The "everyday sexual terrorisation" of young women and girls in schools is not being taken seriously enough, campaigners have said.
Marai Larasi, executive director of Imkaan, a network of black and minority ethnic women’s groups working to stop abuse of women and girls, said more needed to be done to hold schools to account for sexual violence and harassment of students.
How schools tackle the issue should be part of the Ofsted framework, she said.
While measures had been introduced to combat radicalisation of young people in schools, there was no similar initiative to tackle sexual harassment, Ms Larasi (pictured) added.
The activist was giving evidence during a women and equalities select committee hearing on the issue in schools.
“The government has created obligations to tackle radicalisation, but for us it’s really painful that the everyday terrorisation of young women and girls in schools is not being taken seriously,” she told MPs.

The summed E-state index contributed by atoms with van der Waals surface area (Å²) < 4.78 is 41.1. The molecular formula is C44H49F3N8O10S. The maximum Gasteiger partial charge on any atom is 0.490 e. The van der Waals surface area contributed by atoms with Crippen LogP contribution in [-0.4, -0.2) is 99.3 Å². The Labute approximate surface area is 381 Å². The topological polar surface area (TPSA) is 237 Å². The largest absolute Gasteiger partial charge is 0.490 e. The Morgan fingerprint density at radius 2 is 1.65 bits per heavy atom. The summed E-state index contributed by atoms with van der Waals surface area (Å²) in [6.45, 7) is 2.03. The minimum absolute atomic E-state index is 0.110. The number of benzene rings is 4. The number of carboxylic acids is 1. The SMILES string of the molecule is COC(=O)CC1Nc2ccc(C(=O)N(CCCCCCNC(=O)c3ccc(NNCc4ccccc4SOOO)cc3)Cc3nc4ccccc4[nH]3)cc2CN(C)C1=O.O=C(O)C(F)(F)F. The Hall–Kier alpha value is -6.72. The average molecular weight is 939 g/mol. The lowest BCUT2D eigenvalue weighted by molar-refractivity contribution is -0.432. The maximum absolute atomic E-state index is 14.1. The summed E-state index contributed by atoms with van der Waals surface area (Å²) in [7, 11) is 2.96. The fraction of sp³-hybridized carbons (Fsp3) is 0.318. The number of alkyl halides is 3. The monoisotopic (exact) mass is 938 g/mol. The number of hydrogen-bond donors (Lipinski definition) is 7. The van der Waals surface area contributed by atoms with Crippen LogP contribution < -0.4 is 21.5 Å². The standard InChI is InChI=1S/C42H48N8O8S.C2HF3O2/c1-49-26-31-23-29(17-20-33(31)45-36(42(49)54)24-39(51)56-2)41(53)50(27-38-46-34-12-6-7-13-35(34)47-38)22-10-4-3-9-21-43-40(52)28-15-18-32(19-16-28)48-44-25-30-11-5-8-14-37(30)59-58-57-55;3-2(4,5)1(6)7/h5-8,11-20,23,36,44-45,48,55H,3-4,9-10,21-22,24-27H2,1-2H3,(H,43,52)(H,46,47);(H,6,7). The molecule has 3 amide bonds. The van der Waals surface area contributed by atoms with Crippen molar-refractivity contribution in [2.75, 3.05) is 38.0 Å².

“We need it to be made part of the inspection framework as we need a structure for schools to be held accountable, but we don’t want it to be seen as an additional burden for schools.”
'Schools must be champions on this issue'
Instead, schools should view it more as an opportunity to make a difference to the lives of children and young people, Ms Larasi added.
The decision to investigate the problem of sexual harassment and violence in schools came alongside research that showed one in eight pupils had been sexually assaulted. The research also showed that one in three teenagers felt unsafe walking to and from school.
Susie McDonald, chief executive of Tender, a charity that works to prevent domestic and sexual violence against young people, said too often schools and teachers treated sexual harassment as “horseplay”.
“We’re relying on teachers being champions on this issue, but we need schools to be champions of it,” Ms McDonald said. “Many, many teachers are victim-blaming at the moment and looking at sexual harassment as horseplay, as something that is just going on in the corridors. But until they are trained to look at the root of the issue they are not going to make the right judgements about what kind of training is needed in school.”
Schools were finding it increasingly difficult to fund specialist help in this area, as many school budgets were moving into deficit, she added.
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